4. Encourage. If your LOWAMI thinks throwing pottery might help, sign them up. If their therapist suggests journaling, buy them notebooks. Sometimes small steps are large victories. It may not seem like much to you that your LOWAMI made a phone call or went to the Post Office today, but for them it might have taken a Herculean effort. Appreciate that. Tell them they are spectacular.

5. Avoid Platitudes and comparisons. Hooboy, this one’s a biggie. Platitudes, for those who are not sure, are saying and advice that have been said and given so frequently that they lose meaning entirely. Saying things like “What doesn’t kill you makes you stronger!” and “God won’t give you more than you can handle!” are surefire ways to piss off a LOWAMI who feels like a train wreck. Don’t say “I was depressed once too….” to a LOWAMI with clinical depression. Don’t say “oh yeah, my hormones wreak havoc on me once a month too…” to a LOWAMI who is bipolar. Just…don’t.

6. Seek to Understand. The brain is a freaking complicated thing. It’s pink and gray and mushy and amazing. The secrets it holds have only just begun to be unlocked and made sense of. If your LOWAMI’s illness has a handbook written about it (and I’m fairly sure it does), READ IT. I’m not kidding. Read it. Doing so will help immensely in your ability to understand what your LOWAMI is going through. It will help you deal with the emotional crises particular to your LOWAMI’s illness with greater efficacy and may very well help you maintain a firm foothold on your own sanity in the process. It also makes your LOWAMI feel like you give a crap.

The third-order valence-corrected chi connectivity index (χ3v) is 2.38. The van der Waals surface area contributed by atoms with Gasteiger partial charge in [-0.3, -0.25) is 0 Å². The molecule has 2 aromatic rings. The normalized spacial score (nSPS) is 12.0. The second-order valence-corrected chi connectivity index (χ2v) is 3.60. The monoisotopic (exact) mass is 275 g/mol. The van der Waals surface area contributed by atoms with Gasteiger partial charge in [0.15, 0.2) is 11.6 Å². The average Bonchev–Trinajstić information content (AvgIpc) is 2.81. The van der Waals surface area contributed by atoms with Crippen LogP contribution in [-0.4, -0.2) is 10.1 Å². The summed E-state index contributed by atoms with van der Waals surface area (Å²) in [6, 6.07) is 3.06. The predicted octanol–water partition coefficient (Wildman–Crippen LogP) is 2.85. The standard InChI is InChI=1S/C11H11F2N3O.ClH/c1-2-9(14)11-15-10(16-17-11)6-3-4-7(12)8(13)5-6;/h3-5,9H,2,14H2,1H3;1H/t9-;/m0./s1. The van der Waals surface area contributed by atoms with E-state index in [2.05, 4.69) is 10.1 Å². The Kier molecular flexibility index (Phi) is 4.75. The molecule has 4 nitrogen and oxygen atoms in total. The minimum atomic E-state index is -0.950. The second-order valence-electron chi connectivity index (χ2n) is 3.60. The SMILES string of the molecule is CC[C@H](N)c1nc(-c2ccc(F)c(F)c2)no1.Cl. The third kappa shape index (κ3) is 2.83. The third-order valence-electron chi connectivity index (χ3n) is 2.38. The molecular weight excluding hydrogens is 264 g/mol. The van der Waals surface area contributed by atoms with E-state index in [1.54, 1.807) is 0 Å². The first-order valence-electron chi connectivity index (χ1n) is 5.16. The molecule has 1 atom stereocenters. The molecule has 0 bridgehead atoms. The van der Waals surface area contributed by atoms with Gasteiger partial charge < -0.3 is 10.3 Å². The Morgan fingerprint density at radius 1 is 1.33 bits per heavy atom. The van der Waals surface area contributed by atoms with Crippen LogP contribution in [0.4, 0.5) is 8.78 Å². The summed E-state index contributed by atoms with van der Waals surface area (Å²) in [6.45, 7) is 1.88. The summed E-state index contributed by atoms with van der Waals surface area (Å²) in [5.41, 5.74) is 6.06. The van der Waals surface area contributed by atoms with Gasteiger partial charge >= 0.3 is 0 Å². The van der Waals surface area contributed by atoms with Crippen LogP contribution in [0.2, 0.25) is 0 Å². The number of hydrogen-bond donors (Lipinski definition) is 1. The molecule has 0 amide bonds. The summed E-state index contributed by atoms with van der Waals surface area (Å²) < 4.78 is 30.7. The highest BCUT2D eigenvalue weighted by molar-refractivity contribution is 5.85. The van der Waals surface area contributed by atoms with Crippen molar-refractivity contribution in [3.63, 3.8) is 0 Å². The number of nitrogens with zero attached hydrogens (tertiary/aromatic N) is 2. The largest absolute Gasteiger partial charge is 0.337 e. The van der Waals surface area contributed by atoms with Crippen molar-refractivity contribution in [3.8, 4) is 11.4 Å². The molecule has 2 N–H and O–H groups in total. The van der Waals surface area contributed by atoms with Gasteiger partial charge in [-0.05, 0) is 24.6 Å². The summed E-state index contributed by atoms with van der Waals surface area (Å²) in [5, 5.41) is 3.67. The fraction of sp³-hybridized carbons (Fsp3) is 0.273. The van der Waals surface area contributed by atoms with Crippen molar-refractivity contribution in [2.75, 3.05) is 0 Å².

7. Just say No to Quick Fixes. Black paste made from the smashed seeds of the Chihuahua plant in the remote rain forests of South America might have cured your second cousin’s sister-in-law’s niece’s nephew of his crippling ingrown toenails, but please don’t suggest your LOWAMI take it for his/her OCD. If you think something might help, it’s okay to suggest it, but don’t be hurt if your LOWAMI decides to discuss it with his/her doctor before buying a case of whatever it is. And please don’t use us as a platform springboard for your latest MLM.

8. Expect turbulence. If you are truly available to your LOWAMI, you just might find yourself on the receiving end of some pretty epic shit. You might get buried under an avalanche of tears, rage, angst, worry, sorrow, fear and/or any number of other violent emotions. Don’t be surprised if progress is two steps forward and one step back at times. Or two steps forward and three steps backwards. Or standing completely still. Or any combination of those. Over time, progress will be made, as long as movement is happening.

9. Offer Help. Bake cookies. Babysit. Make a meal. These things are invaluable to a LOWAMI who is feeling completely overwhelmed by life.

10. Pray. However you can, however you do, just do it. And keep on doing it. Have faith that the light will dawn, slowly but surely, in the end.